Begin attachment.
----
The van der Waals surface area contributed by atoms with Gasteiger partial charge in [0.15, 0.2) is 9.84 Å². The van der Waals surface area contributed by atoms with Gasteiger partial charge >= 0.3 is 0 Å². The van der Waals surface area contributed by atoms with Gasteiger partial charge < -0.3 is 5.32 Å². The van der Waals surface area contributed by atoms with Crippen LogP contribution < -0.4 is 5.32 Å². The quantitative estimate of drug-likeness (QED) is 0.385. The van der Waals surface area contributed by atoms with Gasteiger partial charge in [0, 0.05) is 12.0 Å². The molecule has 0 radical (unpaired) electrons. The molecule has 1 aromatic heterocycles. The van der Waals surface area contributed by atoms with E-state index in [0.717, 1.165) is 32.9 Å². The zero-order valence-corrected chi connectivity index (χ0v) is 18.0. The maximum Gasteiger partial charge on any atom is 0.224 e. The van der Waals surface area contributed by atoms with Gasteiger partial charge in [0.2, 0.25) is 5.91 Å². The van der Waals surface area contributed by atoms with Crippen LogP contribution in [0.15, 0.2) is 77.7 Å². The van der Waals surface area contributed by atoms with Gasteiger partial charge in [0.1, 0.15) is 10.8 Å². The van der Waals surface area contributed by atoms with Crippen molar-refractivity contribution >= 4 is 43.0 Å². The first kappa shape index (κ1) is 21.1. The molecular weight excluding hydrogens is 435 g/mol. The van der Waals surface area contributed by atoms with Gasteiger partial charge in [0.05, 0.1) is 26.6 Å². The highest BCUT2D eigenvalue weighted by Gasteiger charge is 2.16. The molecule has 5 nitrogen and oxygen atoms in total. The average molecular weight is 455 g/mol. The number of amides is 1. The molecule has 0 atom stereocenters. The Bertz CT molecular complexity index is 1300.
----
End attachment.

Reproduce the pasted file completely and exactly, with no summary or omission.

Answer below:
The van der Waals surface area contributed by atoms with Gasteiger partial charge in [0.15, 0.2) is 9.84 Å². The van der Waals surface area contributed by atoms with Gasteiger partial charge >= 0.3 is 0 Å². The van der Waals surface area contributed by atoms with Gasteiger partial charge < -0.3 is 5.32 Å². The van der Waals surface area contributed by atoms with Crippen LogP contribution < -0.4 is 5.32 Å². The quantitative estimate of drug-likeness (QED) is 0.385. The van der Waals surface area contributed by atoms with Gasteiger partial charge in [0, 0.05) is 12.0 Å². The molecule has 0 radical (unpaired) electrons. The molecule has 1 aromatic heterocycles. The van der Waals surface area contributed by atoms with E-state index in [0.717, 1.165) is 32.9 Å². The zero-order valence-corrected chi connectivity index (χ0v) is 18.0. The maximum Gasteiger partial charge on any atom is 0.224 e. The van der Waals surface area contributed by atoms with Gasteiger partial charge in [0.2, 0.25) is 5.91 Å². The van der Waals surface area contributed by atoms with Crippen LogP contribution in [0.15, 0.2) is 77.7 Å². The van der Waals surface area contributed by atoms with Gasteiger partial charge in [0.1, 0.15) is 10.8 Å². The van der Waals surface area contributed by atoms with Crippen molar-refractivity contribution >= 4 is 43.0 Å². The first kappa shape index (κ1) is 21.1. The molecular weight excluding hydrogens is 435 g/mol. The van der Waals surface area contributed by atoms with Gasteiger partial charge in [0.05, 0.1) is 26.6 Å². The highest BCUT2D eigenvalue weighted by Gasteiger charge is 2.16. The molecule has 5 nitrogen and oxygen atoms in total. The average molecular weight is 455 g/mol. The number of amides is 1. The molecule has 0 atom stereocenters. The Bertz CT molecular complexity index is 1300.